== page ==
Study suggests that learning from mistakes works only after age 12.

At some point between the ages of eight and twelve, learning shifts from being dependent upon positive reinforcement to relying more on learning from mistakes – so says this study.  Researchers at Leiden University gave computer tasks to groups of children and adults while they lay in an MRI machine.  The results surprised them.  It was expected that the children would learn in the same way as adults, only with less efficiency.  What the results indicated was actually happening was that there was a fundamental shift in how children were learning.  This shift was observed by measuring differences in brain function between groups of eight and nine year olds and eleven and twelve year olds.  Simply put, the younger kids seemed to learn more efficiently when given positive feedback (e.g. “Good job!”), while the older kids learned better when adjusting to their mistakes.  Adults also learned better when adjusting to their mistakes, but were more efficient.  For the full story, click here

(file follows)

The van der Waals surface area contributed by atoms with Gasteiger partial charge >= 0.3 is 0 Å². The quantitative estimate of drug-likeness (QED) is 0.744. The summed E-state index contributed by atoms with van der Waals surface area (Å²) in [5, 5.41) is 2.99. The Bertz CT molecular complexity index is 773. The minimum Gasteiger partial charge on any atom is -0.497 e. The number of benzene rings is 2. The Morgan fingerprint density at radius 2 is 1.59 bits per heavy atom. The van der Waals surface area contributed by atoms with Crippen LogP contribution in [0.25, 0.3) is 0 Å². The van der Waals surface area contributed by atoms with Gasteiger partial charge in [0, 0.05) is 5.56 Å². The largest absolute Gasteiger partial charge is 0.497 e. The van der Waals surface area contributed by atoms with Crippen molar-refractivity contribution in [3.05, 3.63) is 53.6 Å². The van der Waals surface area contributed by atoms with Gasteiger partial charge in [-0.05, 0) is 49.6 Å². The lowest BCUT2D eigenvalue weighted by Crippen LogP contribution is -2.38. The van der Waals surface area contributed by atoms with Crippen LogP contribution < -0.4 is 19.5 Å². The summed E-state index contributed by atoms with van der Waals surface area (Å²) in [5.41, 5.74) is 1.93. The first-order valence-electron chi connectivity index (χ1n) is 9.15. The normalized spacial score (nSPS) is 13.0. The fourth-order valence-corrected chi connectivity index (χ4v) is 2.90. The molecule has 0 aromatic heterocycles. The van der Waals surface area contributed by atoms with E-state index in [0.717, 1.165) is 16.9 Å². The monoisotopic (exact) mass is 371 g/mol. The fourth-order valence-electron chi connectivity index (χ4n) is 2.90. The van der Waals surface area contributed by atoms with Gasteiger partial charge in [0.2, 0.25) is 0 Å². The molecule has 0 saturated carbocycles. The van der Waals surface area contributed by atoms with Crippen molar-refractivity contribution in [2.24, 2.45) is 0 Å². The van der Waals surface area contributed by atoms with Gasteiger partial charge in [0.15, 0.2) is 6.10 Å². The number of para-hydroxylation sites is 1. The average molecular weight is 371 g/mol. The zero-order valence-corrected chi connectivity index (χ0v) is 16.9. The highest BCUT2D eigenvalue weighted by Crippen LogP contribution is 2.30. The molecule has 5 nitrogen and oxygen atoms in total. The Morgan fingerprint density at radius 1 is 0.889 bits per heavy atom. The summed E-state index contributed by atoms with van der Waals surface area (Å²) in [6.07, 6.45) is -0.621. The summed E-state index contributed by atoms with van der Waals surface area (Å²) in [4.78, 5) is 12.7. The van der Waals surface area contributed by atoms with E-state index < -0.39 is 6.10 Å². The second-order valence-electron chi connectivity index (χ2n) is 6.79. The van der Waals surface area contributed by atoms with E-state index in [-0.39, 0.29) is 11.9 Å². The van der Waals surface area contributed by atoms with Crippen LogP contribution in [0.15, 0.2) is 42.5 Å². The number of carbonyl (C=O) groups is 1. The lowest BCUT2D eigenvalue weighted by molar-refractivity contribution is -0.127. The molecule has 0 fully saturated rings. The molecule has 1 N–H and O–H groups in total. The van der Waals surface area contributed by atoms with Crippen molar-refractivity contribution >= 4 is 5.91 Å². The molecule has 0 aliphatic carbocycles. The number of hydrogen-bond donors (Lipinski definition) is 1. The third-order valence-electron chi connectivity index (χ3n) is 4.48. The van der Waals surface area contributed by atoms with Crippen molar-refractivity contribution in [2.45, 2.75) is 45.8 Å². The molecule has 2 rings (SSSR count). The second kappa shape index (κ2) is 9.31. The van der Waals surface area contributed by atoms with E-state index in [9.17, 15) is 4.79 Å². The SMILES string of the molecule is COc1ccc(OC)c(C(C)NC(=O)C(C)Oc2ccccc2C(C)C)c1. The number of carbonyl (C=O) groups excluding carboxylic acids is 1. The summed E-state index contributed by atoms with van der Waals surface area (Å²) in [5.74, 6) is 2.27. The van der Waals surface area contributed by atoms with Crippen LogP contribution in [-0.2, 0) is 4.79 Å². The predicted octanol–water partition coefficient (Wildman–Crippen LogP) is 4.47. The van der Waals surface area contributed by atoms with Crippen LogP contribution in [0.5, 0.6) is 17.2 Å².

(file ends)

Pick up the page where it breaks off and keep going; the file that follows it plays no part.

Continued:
Image courtesy of Leiden University)
Learning activation in younger children (Credit: Image courtesy of Leiden University)
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